Changnon and his team studied temperature records from Chicago and 13 other sites in the Midwest. They found that since 1970, the average temperature in Illinois and Iowa during July and August has gone down — by up to one degree Fahrenheit — from what it was during the years between 1930 and 1969. Their investigation also showed that the average rainfall in those two states during those two months has increased. Between 1970 and 2009, about 0.33 inches more rain fell than between 1930 and 1969.

These two changes — lower temperatures and more rainfall — may be connected by humidity, Changnon says. Humidity is the measure of how much moisture is in the air. Humid air, which contains a lot of moisture, takes longer to heat up than dry air, Changnon notes. And humid air often releases its moisture through rainfall.

So where did the extra moisture in the air come from? Changnon points to farms in the region. As plants grow, they pull moisture from the ground and release it into the air. And among plants, soybean and corn plants release a lot of moisture. Midwestern farms now plant more soybeans and corn than in the past, with 97 percent of farmland today planted with these two crops. In the 1930s, corn and soybeans covered only about 57 percent, Changnon says. He also notes that the plants are planted closer together now than they used to be, so there are more plants per acre than in the past.

The second study, like Changnon’s, also found an increase in rainfall in the same area. But it points to another possible source for the increased moisture. Alan Robock of the Center for Environmental Prediction at Rutgers University in New Brunswick, N.J., was part of the team that produced the second study and presented the group’s findings at the same meeting as Changnon. The group includes Ying Fan, who led the study, and Anthony DeAngelis, M. D. Kustu and D. A. Robinson, all from Rutgers University.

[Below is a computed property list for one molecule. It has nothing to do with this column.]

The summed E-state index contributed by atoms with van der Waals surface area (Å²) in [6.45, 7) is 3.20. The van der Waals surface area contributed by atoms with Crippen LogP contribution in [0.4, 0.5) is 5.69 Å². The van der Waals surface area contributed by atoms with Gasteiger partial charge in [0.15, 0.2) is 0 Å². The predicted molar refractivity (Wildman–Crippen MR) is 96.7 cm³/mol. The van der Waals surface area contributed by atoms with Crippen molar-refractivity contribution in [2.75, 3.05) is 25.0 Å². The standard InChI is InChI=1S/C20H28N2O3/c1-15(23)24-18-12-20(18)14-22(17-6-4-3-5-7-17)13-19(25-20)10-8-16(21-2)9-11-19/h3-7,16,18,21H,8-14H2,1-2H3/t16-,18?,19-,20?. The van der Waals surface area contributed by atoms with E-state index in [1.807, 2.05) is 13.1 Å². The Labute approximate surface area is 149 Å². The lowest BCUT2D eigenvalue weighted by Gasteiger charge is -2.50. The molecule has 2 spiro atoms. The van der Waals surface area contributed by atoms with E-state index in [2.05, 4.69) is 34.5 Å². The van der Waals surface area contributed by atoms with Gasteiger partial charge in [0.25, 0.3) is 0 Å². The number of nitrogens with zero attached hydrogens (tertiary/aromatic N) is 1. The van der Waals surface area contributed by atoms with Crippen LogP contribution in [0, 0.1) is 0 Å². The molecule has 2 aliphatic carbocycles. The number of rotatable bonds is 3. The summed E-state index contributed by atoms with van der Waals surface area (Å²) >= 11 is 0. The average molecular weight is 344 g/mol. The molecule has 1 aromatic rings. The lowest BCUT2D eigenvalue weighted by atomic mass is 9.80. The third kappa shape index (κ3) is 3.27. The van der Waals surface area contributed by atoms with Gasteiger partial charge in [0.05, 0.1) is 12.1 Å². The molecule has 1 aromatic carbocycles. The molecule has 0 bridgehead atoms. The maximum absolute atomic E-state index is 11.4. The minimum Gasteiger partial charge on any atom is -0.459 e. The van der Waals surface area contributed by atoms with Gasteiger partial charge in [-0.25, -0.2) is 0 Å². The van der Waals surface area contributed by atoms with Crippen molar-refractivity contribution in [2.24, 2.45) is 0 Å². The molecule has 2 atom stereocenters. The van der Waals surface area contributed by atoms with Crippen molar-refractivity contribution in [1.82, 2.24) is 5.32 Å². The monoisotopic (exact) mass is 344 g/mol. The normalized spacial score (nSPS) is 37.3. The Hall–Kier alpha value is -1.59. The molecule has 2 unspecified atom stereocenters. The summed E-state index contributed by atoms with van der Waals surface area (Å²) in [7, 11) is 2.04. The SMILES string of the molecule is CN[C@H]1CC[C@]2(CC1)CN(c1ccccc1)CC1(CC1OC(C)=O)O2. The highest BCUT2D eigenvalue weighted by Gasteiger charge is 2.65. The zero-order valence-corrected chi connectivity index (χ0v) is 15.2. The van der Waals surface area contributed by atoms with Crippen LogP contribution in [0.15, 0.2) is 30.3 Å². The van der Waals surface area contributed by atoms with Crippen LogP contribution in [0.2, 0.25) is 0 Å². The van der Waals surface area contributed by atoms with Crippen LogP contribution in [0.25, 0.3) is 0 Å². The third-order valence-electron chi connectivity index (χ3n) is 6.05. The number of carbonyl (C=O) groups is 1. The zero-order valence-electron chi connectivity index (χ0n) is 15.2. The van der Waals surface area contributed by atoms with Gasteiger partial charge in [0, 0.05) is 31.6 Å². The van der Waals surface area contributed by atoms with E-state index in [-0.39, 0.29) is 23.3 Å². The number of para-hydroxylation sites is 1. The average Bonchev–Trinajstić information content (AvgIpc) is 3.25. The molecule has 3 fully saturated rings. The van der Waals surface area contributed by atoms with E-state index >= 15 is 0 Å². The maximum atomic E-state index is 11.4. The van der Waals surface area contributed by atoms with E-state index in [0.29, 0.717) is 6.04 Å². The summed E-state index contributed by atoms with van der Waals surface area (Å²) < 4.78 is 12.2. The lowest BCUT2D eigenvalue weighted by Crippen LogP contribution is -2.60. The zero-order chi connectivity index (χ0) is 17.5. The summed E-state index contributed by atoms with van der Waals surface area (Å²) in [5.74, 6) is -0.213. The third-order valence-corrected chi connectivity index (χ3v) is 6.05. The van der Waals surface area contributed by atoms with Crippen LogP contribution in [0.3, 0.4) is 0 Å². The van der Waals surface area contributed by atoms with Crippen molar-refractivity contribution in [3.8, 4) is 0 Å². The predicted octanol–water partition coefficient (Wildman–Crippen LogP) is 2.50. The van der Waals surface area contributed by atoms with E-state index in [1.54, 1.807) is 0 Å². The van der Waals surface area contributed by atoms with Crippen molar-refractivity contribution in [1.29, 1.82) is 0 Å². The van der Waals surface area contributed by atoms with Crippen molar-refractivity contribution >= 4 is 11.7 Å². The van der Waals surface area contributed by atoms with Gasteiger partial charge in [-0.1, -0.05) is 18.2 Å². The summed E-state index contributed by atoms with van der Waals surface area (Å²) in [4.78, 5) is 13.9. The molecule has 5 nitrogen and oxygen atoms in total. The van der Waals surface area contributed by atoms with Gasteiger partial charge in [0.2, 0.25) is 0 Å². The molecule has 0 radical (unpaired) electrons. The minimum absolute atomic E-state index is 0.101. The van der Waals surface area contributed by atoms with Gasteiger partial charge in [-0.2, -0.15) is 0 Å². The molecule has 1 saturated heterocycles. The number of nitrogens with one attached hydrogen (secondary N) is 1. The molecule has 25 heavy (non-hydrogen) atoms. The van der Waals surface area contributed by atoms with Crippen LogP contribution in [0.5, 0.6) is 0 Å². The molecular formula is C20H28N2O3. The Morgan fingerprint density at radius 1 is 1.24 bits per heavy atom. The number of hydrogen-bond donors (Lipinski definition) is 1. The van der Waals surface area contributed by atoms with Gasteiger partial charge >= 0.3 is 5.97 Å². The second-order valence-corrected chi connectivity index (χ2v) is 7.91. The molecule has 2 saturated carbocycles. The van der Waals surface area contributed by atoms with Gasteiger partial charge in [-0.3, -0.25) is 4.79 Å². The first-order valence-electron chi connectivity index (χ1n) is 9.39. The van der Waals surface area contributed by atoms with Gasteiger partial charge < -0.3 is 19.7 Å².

The team found that irrigation practices in the Great Plains have changed over the years. (Irrigation is how farmers get water to crops, especially crops far from a river or other body of water. Irrigation is a way of bringing water to those crops all the time.) The researchers studied a vast area of the United States that stretches from South Dakota to Oklahoma and the Texas panhandle. They found that in 1930, farmers in that region irrigated only about 1.8 million acres of farmland, an amount roughly half the size of Connecticut. In 1980, however, farmers irrigated nearly 15 million acres — more land than Vermont and New Hampshire combined.

Much of this irrigation uses water from natural reservoirs, such as those that are underground. Plants use the water and then release it into the air, so irrigating more and more plants means that more and more water makes it into the air. Robock suspects that as farms in the Great Plains received more irrigation, they released more moisture into the air — which then was carried downwind to the Midwest, where it caused more rain.

These results by Changnon and Robock and his colleagues are the first step toward understanding a change in the weather. But it will take more studies before crop irrigation can definitely be blamed for changes in temperature and rainfall.

Watering the Air
Watering the Air








Designed and Powered by HBJamaica.com™